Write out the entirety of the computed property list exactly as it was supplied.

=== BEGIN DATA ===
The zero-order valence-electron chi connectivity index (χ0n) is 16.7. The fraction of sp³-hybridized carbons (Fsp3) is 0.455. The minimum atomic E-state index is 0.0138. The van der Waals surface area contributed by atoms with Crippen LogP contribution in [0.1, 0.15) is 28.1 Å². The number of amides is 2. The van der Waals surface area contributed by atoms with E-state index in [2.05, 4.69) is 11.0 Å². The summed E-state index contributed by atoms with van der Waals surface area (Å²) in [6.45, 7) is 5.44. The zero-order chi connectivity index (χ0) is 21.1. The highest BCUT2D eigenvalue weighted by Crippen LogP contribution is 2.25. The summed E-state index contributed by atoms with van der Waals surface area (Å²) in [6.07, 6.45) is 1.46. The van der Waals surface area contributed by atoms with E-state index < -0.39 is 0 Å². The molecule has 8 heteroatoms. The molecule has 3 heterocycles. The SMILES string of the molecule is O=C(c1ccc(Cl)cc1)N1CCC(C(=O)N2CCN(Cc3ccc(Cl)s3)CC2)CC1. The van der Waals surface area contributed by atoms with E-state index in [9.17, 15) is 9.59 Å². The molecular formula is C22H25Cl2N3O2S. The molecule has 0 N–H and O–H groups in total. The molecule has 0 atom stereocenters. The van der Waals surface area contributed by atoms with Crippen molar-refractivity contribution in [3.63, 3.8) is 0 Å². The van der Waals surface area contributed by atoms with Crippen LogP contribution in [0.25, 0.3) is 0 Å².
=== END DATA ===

The zero-order valence-electron chi connectivity index (χ0n) is 16.7. The fraction of sp³-hybridized carbons (Fsp3) is 0.455. The minimum atomic E-state index is 0.0138. The van der Waals surface area contributed by atoms with Crippen LogP contribution in [0.1, 0.15) is 28.1 Å². The number of amides is 2. The van der Waals surface area contributed by atoms with E-state index in [2.05, 4.69) is 11.0 Å². The summed E-state index contributed by atoms with van der Waals surface area (Å²) in [6.45, 7) is 5.44. The zero-order chi connectivity index (χ0) is 21.1. The highest BCUT2D eigenvalue weighted by Crippen LogP contribution is 2.25. The summed E-state index contributed by atoms with van der Waals surface area (Å²) in [6.07, 6.45) is 1.46. The van der Waals surface area contributed by atoms with E-state index < -0.39 is 0 Å². The molecule has 8 heteroatoms. The molecule has 3 heterocycles. The SMILES string of the molecule is O=C(c1ccc(Cl)cc1)N1CCC(C(=O)N2CCN(Cc3ccc(Cl)s3)CC2)CC1. The van der Waals surface area contributed by atoms with E-state index in [9.17, 15) is 9.59 Å². The molecular formula is C22H25Cl2N3O2S. The molecule has 0 N–H and O–H groups in total. The molecule has 0 atom stereocenters. The van der Waals surface area contributed by atoms with Crippen molar-refractivity contribution in [3.63, 3.8) is 0 Å². The van der Waals surface area contributed by atoms with Crippen LogP contribution in [0.25, 0.3) is 0 Å².